- Good for the small projects, where requirements are static and clear
Disadvantages of V-shaped method
- Lack of the flexibility
- Bad choice for the small projects
- Relatively big risks
This method is adapted
- for the projects where an accurate product testing is required
- for the small and mid-sized projects, where requirements are strictly predefined
- when the engineers of the required qualification, especially testers, are within easy reach.
A prototype is developed in the requirement phase and evaluated by end users. Based on user feedback, developers alter the prototype to satisfy user requirements. It is used to visualise some component of the software to limit the gap of misunderstanding the customer requirements by the development team.
There are four types of prototyping
- Rapid Throwaway Prototyping: In this method, a developed prototype need not necessarily be a part of the ultimately accepted prototype. Customer feedback helps in preventing unnecessary design faults and hence, the final prototype developed is of better quality.
- Evolutionary Prototyping: In this method, the prototype developed initially is incrementally refined on the basis of customer feedback till it finally gets accepted.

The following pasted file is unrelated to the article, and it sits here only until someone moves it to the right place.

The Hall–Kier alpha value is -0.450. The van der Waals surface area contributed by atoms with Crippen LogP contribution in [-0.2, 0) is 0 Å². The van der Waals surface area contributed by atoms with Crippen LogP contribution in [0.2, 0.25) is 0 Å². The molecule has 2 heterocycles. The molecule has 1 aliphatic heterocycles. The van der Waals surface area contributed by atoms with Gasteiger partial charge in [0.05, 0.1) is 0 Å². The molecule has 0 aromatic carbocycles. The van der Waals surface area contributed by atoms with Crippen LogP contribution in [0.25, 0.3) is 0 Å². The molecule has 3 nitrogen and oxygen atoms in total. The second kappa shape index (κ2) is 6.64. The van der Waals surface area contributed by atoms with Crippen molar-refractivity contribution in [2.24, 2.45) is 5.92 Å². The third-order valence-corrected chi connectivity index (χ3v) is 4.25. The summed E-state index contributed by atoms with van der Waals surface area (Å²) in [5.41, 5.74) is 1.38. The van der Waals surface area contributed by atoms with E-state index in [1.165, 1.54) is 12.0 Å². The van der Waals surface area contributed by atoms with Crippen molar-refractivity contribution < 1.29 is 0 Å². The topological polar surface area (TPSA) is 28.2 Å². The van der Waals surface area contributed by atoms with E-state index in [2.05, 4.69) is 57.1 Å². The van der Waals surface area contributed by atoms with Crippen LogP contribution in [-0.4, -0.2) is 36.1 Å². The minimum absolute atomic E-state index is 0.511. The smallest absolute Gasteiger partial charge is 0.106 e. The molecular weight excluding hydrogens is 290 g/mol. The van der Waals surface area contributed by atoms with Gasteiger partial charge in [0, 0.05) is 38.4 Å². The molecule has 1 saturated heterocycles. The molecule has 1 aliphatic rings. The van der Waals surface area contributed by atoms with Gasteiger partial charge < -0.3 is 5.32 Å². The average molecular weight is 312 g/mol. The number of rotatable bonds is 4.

- Incremental Prototyping: In this type of incremental Prototyping, the final expected product is broken into different small pieces of prototypes and being developed individually. In the end, when all individual pieces are properly developed, then the different prototypes are collectively merged into a single final product in their predefined order.
- Extreme Prototyping: This method is mainly used for web development. It is consists of three sequential independent phases:
- a. In this phase a basic prototype with all the existing static pages are presented in the HTML format.
- b. In the 2nd phase, Functional screens are made with a simulate data process using a prototype services layer.
- c. This is the final step where all the services are implemented and associated with the final prototype.
Advantages of Prototype method
- The customers get to see the partial product early in the life cycle. This ensures a greater level of customer satisfaction and comfort
- New requirements can be easily accommodated as there is scope for refinement
- Missing functionalities can be easily figured out
- Errors can be detected much earlier thereby saving a lot of effort and cost, besides enhancing the quality of the software
- The developed prototype can be reused by the developer for more complicated projects in the future
- Flexibility in design
Disadvantages of Prototype method
- Costly w.r.t time as well as money
- There may be too much variation in requirements each time the prototype is evaluated by the customer
- Poor Documentation due to continuously changing customer requirements
- It is very difficult for developers to accommodate all the changes demanded by the customer